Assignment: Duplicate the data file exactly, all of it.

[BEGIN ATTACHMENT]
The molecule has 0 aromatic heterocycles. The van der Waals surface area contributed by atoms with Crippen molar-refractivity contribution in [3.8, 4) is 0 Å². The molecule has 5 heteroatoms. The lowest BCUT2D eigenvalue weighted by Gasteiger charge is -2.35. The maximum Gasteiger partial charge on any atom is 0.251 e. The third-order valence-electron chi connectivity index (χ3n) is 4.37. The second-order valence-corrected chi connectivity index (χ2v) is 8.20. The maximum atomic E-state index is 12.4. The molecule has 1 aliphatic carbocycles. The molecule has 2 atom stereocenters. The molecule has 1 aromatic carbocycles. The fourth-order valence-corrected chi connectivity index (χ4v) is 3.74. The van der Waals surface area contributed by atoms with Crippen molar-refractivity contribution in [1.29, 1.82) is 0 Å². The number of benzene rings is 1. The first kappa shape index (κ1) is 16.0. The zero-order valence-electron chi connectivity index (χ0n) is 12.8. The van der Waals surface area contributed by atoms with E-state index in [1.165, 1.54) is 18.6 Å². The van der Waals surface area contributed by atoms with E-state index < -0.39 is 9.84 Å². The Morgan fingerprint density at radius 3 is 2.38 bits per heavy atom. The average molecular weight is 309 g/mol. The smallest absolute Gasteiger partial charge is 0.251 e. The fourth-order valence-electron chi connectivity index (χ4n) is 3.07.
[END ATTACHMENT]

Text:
The molecule has 0 aromatic heterocycles. The van der Waals surface area contributed by atoms with Crippen molar-refractivity contribution in [3.8, 4) is 0 Å². The molecule has 5 heteroatoms. The lowest BCUT2D eigenvalue weighted by Gasteiger charge is -2.35. The maximum Gasteiger partial charge on any atom is 0.251 e. The third-order valence-electron chi connectivity index (χ3n) is 4.37. The second-order valence-corrected chi connectivity index (χ2v) is 8.20. The maximum atomic E-state index is 12.4. The molecule has 1 aliphatic carbocycles. The molecule has 2 atom stereocenters. The molecule has 1 aromatic carbocycles. The fourth-order valence-corrected chi connectivity index (χ4v) is 3.74. The van der Waals surface area contributed by atoms with Crippen molar-refractivity contribution in [1.29, 1.82) is 0 Å². The number of benzene rings is 1. The first kappa shape index (κ1) is 16.0. The zero-order valence-electron chi connectivity index (χ0n) is 12.8. The van der Waals surface area contributed by atoms with E-state index in [1.165, 1.54) is 18.6 Å². The van der Waals surface area contributed by atoms with E-state index < -0.39 is 9.84 Å². The Morgan fingerprint density at radius 3 is 2.38 bits per heavy atom. The average molecular weight is 309 g/mol. The smallest absolute Gasteiger partial charge is 0.251 e. The fourth-order valence-electron chi connectivity index (χ4n) is 3.07.